The Female Form Re-Imagined
April 27 – May 1
“There was something both compelling and moving, I felt, in the way certain male artists portrayed women: a kind of longing that was not just an expression of the erotic… a desire to be the other as well as to view her, and at the same time an acknowledgement of irrevocable separation.”
This quote by the scholar Wanda Lesser, from her book “His Other Half,” reveals what I believe to be a paradoxical and undeniable truth. Male artists, through the portrayal of women, demonstrate a desire for the unattainable – to become woman itself. Male artists historically abuse the female form, tying it under the male gaze, in an attempt to control and harness the power of woman as creator.
My work focuses on this idea, particularly through the lens of Viennese Secession artist Gustav Klimt and Egon Schiele. Through appropriating their renderings of the female form, I question the boundaries of representing the female body. I challenge the historical oppression of the female form, reclaiming and repositioning the bodies of my sisters. I offer a new and fresh perspective on the body, stripping it of context and reducing the body to basic line and shape. Stark and bold, the female bodies in my work confront the viewer with splayed genitals and unapologetic positions.
As a woman artist painting women’s bodies, I give those originally objectified forms new meaning and free them from their original intent. I examine the connection between women’s bodies and decorations, turning the shapes and lines of the female body into a pattern revealing the historically oppressive and decorative use of the female form.
My art is purposefully uncomfortable, unsettling, and unashamed. I desire to evoke a visceral and emotional response – forcing the viewer to gaze on the naked female body, to accept it, to feel its power.
Juxtaposed with pastel colors and incorporating mixed media, my subject matter offers a multi-layered and stratified reading for the viewer, in accordance with the richness of the female form. Using slashes and cuts in the canvas, I challenge the picture plane and reveal the stretcher bars and walls behind the work, symbolically referencing the inherent patriarchal structures behind traditional paintings of the female body. I focus on several renderings of the female form intensely, including an image of a woman hunched over with her back towards the viewer. This image is painful, self-conscious, fragile, and exposed, commenting on the difference between woman as “nude” and woman as “naked.” I imply the viewer’s own guilt, and place the viewer in the position of voyeur.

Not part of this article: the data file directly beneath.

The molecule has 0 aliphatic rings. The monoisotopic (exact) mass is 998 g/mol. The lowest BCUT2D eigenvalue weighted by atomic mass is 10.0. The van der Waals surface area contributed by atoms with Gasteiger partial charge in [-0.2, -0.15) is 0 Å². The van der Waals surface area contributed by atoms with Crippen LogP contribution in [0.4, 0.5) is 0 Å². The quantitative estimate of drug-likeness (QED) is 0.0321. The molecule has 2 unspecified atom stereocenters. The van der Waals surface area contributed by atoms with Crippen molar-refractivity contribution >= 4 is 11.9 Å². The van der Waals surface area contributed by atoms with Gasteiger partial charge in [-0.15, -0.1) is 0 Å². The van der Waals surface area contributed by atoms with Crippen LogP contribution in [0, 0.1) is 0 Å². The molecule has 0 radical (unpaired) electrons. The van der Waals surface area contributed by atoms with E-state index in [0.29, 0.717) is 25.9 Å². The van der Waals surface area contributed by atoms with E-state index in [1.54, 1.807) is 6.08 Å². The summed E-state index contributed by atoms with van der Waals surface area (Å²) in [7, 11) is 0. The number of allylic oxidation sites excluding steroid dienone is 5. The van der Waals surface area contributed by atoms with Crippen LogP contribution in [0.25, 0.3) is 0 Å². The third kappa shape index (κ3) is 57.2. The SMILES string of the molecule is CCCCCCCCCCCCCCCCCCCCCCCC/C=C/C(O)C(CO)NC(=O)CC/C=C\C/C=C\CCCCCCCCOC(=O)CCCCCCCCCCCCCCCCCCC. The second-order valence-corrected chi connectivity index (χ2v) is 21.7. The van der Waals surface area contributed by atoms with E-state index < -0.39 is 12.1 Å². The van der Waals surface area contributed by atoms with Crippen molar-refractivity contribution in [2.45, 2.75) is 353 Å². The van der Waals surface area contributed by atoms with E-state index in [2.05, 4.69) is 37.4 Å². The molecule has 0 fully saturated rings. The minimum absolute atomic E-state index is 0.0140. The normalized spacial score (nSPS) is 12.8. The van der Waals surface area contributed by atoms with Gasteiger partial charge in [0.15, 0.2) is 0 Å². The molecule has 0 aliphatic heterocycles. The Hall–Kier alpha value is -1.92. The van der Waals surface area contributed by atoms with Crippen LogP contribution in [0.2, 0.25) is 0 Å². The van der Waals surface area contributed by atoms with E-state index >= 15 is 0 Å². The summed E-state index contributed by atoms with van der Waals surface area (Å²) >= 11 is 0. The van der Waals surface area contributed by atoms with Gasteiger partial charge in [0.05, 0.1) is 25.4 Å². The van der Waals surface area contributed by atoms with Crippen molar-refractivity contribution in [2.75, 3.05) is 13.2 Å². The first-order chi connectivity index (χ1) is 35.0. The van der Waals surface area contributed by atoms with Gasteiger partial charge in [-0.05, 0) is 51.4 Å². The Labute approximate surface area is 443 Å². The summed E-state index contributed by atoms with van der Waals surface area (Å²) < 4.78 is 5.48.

Although my work is inspired by Viennese artists, I bring to light the eternal struggle of freedom for the female body, relevant historically as well as in present day.
About the Artist
Rachel Roth is a senior Studio Art major with minors in Religion and German studies. She is primarily interested in looking at feminist issues from an art historical perspective, and re-appropriating the works of Austrian Secession artists, such as Gustav Klimt and Egon Schiele. She had the pleasure to study abroad in Austria, as well as conduct art research in Vienna with a Richter undergraduate research grant in the Summer of 2014. Her research was recently selected to be presented at the 2015 ACC Meeting of the Minds Undergraduate Research Conference. Her work has been shown in many group exhibitions including: Federation University in Australia, Plymouth Rock Gallery in Zurich, Switzerland, as well as in numerous exhibitions at Wake Forest University.